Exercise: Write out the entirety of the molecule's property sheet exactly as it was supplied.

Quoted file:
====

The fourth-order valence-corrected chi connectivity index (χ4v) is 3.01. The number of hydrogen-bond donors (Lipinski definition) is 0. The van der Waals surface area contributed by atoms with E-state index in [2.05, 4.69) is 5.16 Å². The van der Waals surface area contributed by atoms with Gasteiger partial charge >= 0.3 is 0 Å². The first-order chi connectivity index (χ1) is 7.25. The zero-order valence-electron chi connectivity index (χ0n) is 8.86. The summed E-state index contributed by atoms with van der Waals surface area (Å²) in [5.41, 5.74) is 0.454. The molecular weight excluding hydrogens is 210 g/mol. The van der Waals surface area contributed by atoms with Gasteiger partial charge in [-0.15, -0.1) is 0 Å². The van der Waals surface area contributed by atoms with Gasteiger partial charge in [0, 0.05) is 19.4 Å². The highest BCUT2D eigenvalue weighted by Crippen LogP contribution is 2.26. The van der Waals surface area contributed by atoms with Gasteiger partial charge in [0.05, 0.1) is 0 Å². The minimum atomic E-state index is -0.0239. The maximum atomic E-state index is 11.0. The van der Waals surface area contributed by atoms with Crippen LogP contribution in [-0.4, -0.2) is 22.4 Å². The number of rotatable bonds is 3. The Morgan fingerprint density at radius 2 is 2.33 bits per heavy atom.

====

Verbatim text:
The fourth-order valence-corrected chi connectivity index (χ4v) is 3.01. The number of hydrogen-bond donors (Lipinski definition) is 0. The van der Waals surface area contributed by atoms with E-state index in [2.05, 4.69) is 5.16 Å². The van der Waals surface area contributed by atoms with Gasteiger partial charge >= 0.3 is 0 Å². The first-order chi connectivity index (χ1) is 7.25. The zero-order valence-electron chi connectivity index (χ0n) is 8.86. The summed E-state index contributed by atoms with van der Waals surface area (Å²) in [5.41, 5.74) is 0.454. The molecular weight excluding hydrogens is 210 g/mol. The van der Waals surface area contributed by atoms with Gasteiger partial charge in [-0.15, -0.1) is 0 Å². The van der Waals surface area contributed by atoms with Gasteiger partial charge in [0, 0.05) is 19.4 Å². The highest BCUT2D eigenvalue weighted by Crippen LogP contribution is 2.26. The van der Waals surface area contributed by atoms with Gasteiger partial charge in [0.05, 0.1) is 0 Å². The minimum atomic E-state index is -0.0239. The maximum atomic E-state index is 11.0. The van der Waals surface area contributed by atoms with Crippen LogP contribution in [-0.4, -0.2) is 22.4 Å². The number of rotatable bonds is 3. The Morgan fingerprint density at radius 2 is 2.33 bits per heavy atom.